The two teams are in a virtual tie atop the Central, which has left the Brewers with some tough decisions to make ahead of the trade deadline.
By all accounts, this was supposed to be a rebuilding season for the Brew Crew, as they've worked hard in recent years to build one of the deeper farm systems in the majors.
Do they mortgage some of that young talent to make an ahead-of-schedule push for the postseason, or do they ride things out with the group of guys they have and continue focusing on the future?
The team has been linked to Detroit Tigers second baseman Ian Kinsler (per Buster Olney of ESPN), Miami Marlins closer AJ Ramos (per Jon Heyman of FanRag Sports), Philadelphia Phillies reliever Pat Neshek (per Ken Rosenthal of Fox Sports) and Atlanta Braves starter Jaime Garcia (per Jerry Crasnick of ESPN.com) in recent days and several other starting pitchers before that.
Whether Milwaukee decides to pull the trigger on a big move could hinge on how it performs this week. It's not an easy road, as it'll visit the Nationals and host the Cubs.
Texas Rangers (Down 5 Spots)
To their credit, the Rangers bounced back nicely from a four-game sweep at the hands of the Orioles to do some sweeping of their own over the weekend against the Rays.
However, with a 48-50 record and the deadline fast approaching, the losing week did little to provide any clarity for how the club should approach the rapidly unfolding trade market.
The American League West race is essentially over, as the Astros hold a 17-game lead and are showing no sign of slowing down.
That leaves a cluttered wild-card race as Texas' only hope for reaching the postseason, and while it sits just 2.5 games back, it'd still have to pass five teams merely to pull into the No. 2 spot.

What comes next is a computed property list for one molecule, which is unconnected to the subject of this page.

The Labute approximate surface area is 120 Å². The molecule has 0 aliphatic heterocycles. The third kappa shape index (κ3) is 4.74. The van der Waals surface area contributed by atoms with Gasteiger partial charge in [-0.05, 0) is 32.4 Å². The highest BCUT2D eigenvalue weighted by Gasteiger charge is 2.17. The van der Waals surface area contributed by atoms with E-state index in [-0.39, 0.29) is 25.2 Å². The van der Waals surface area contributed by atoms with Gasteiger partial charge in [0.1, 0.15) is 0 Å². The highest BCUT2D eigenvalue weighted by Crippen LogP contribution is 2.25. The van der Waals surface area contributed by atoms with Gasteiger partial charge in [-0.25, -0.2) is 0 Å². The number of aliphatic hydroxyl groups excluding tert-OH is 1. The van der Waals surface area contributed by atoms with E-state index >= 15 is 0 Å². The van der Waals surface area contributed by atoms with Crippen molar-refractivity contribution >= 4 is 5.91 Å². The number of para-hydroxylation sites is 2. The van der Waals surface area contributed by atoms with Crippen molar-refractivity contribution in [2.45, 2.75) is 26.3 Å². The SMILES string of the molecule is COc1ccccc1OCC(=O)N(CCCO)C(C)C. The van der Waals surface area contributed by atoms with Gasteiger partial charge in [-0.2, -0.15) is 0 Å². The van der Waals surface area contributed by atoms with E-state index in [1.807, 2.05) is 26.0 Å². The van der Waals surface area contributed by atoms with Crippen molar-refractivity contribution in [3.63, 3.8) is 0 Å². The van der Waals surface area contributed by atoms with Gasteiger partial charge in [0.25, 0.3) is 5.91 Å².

It's a tough pill to swallow after the Rangers entered the season with World Series aspirations, but it looks like Texas' best course of action would be to flip Yu Darvish for a prospect haul and start looking ahead to next season.
Whether general manager Jon Daniels agrees remains to be seen.
Tampa Bay Rays (Down 4 Spots)
Tampa Bay reached new heights last week when it pulled into the No. 6 spot in these rankings, but the climb stopped there.
"The Rays were swept by the Rangers at Tropicana Field, right out of any momentum they had from a successful western trip—three blown leads in as many days, three crushing losses," Martin Fennelly of the Tampa Bay Times wrote. "Suddenly, the losing streak is four. Suddenly, it feels like the edge of a cliff."
A tad melodramatic? Maybe, but that's late July baseball for a team on the fringe of contention: One bad week—or even series—can mean the difference between buying and selling.
More times than not, the Rays stand pat regardless of their position on July 31. That's life as a small-market team reliant on homegrown talent and bargain-bin additions.
This year could be the exception, though.
"While still operating under the proviso of being 'responsible,' they seem willing to take on some salary and part with some good—though not their elite—prospects and maybe a player off the current roster," Marc Topkin of the Tampa Bay Times wrote, listing an "impact reliever and maybe a bat" as the likely targets.
A pair of division foes in the Orioles and New York Yankees await this week as the Rays mull things over.
MVPs of the Week
AL MVP: 2B Jonathan Schoop, Baltimore Orioles
Stats: 13-for-30, 2 2B, 3 HR, 16 RBI, 8 R
Jonathan Schoop was Baltimore's lone All-Star representative this season after a huge first half, and he's kept things rolling post-break.
The 25-year-old showed good pop last year, when he slugged 38 doubles and 25 home runs, but he hit just .267/.298/.454 in the process.